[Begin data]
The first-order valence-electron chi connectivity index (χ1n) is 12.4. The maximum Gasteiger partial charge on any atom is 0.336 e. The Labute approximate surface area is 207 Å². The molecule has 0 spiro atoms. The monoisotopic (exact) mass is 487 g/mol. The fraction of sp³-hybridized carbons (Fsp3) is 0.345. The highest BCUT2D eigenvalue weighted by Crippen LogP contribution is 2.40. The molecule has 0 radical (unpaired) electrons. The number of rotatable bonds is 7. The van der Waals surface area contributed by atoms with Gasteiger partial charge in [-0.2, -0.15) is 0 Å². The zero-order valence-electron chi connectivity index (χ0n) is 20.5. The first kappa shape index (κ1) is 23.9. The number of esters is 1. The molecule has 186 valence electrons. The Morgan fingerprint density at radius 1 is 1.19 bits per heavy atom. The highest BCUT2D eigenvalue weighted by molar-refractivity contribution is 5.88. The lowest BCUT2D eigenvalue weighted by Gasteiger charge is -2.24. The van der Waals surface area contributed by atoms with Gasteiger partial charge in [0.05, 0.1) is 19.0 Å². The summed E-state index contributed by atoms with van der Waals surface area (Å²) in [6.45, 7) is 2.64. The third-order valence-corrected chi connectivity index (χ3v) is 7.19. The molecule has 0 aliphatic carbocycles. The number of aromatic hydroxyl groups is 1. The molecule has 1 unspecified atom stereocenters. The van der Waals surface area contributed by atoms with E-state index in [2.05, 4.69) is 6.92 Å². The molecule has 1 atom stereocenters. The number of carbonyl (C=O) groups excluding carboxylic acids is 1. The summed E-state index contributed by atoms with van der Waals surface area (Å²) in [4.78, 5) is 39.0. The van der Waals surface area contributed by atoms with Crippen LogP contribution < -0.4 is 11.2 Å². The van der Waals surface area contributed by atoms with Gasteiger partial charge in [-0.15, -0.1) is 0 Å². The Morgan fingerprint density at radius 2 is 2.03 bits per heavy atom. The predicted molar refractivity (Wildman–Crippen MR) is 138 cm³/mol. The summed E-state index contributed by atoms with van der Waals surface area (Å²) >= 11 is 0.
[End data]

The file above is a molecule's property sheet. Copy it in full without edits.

The first-order valence-electron chi connectivity index (χ1n) is 12.4. The maximum Gasteiger partial charge on any atom is 0.336 e. The Labute approximate surface area is 207 Å². The molecule has 0 spiro atoms. The monoisotopic (exact) mass is 487 g/mol. The fraction of sp³-hybridized carbons (Fsp3) is 0.345. The highest BCUT2D eigenvalue weighted by Crippen LogP contribution is 2.40. The molecule has 0 radical (unpaired) electrons. The number of rotatable bonds is 7. The van der Waals surface area contributed by atoms with Gasteiger partial charge in [-0.2, -0.15) is 0 Å². The zero-order valence-electron chi connectivity index (χ0n) is 20.5. The first kappa shape index (κ1) is 23.9. The number of esters is 1. The molecule has 186 valence electrons. The Morgan fingerprint density at radius 1 is 1.19 bits per heavy atom. The highest BCUT2D eigenvalue weighted by molar-refractivity contribution is 5.88. The lowest BCUT2D eigenvalue weighted by Gasteiger charge is -2.24. The van der Waals surface area contributed by atoms with Gasteiger partial charge in [0.05, 0.1) is 19.0 Å². The summed E-state index contributed by atoms with van der Waals surface area (Å²) in [6.45, 7) is 2.64. The third-order valence-corrected chi connectivity index (χ3v) is 7.19. The molecule has 0 aliphatic carbocycles. The number of aromatic hydroxyl groups is 1. The molecule has 1 unspecified atom stereocenters. The van der Waals surface area contributed by atoms with E-state index in [2.05, 4.69) is 6.92 Å². The molecule has 1 atom stereocenters. The number of carbonyl (C=O) groups excluding carboxylic acids is 1. The summed E-state index contributed by atoms with van der Waals surface area (Å²) in [4.78, 5) is 39.0. The van der Waals surface area contributed by atoms with Crippen LogP contribution < -0.4 is 11.2 Å². The van der Waals surface area contributed by atoms with Gasteiger partial charge in [-0.15, -0.1) is 0 Å². The Morgan fingerprint density at radius 2 is 2.03 bits per heavy atom. The predicted molar refractivity (Wildman–Crippen MR) is 138 cm³/mol. The summed E-state index contributed by atoms with van der Waals surface area (Å²) >= 11 is 0.